Another hour passed and still nothing moved. One by one the boys began to desert me for home, certain of a scolding and a cold supper. Now alone, I walked across the street and stopped at the rotting picket fence, its gate long collapsed. The sidewalk beneath me had been pushed up toward vertical by the massive magnolia tree roots underneath. I touched the rusty gate hinge, and it swung away with a squeak. It was darker in the house than out, so I could see all the way to the back door, like looking through a dimly lit tunnel. I was studying the house when I thought I heard a creak—like the groan of a stressed timber. Maybe the fingers of the wisteria had tightened their grip. Then the air turned noticeably cooler. I headed for home, looking behind me every ten steps or so to appease the hair that bristled on my neck. 

We came back to that spot four consecutive nights. Nothing was ever any different, and such a constant state soon emboldens the spirit. With my friends looking on, I crossed the street again and again, each time venturing a bit farther up the sidewalk. I finally reached the porch and with great trepidation, reached out and touched a wooden column with my finger. It reassured me to have touched Ming House and not have immediately been disemboweled by demon Clay Men slinging rusty scythes.

I heard a noise from behind. My friends were running off in the direction of Hendry’s Grocery two blocks away. Hendry’s was like the hub of a spoked wheel, a central spot where each of us met and later split off in different directions home.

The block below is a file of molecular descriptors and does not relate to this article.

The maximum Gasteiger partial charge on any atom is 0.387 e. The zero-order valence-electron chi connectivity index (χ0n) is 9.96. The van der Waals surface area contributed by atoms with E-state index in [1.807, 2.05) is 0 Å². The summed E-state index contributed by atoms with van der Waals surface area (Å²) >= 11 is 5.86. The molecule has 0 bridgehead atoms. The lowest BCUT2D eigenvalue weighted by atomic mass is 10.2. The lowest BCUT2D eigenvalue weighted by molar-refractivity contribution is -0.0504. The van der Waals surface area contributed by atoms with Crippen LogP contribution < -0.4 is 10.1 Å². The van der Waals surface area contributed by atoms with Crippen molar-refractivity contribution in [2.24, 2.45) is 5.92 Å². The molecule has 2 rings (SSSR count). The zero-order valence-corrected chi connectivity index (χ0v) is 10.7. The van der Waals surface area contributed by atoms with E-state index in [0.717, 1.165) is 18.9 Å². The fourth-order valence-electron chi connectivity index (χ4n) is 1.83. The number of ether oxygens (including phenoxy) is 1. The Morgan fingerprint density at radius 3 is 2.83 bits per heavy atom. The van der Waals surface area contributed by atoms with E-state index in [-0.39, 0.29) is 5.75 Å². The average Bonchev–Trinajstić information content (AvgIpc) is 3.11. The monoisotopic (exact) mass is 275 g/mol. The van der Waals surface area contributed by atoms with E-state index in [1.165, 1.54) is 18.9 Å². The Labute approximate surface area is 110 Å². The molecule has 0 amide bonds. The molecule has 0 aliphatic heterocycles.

My attention returned to the task. There were rusty cans and broken bottles on the porch, evidence of some traffic. Having reached the threshold of the steps, I decided that tonight’s achievement was conquest enough for now. Like a crab, I backed down the sidewalk toward the gate, not wanting to turn my eyes away from the house. At the street, I headed home. None of my friends were waiting for me at Hendry’s.

Benny Smitherman claimed that since we last met, he had been elected Chieftain of our group. I hadn’t even seen so much as a ballot. He said that it was the will of the group that I lead them in solving once and for all the question of Ming House. In honor of my bravery thus far it was suggested that an assault on the house next Friday the Thirteenth would further enhance the adventure and give us unequivocal credibility with the public. Further, we would all sneak out and meet at Hendry’s just before midnight. In so doing, we were flaunting all the traditional curses at once. The News Messenger headline would read:

“Local Youths Debunk the Legend of Ming House. Governor to Award Medals of Valor for Un-Haunting Premises.” 

“I ain’t going inside alone,” I said. “I might fall through some planks.” 

“We’re with you. It’ll take all of us to stand proper guard.”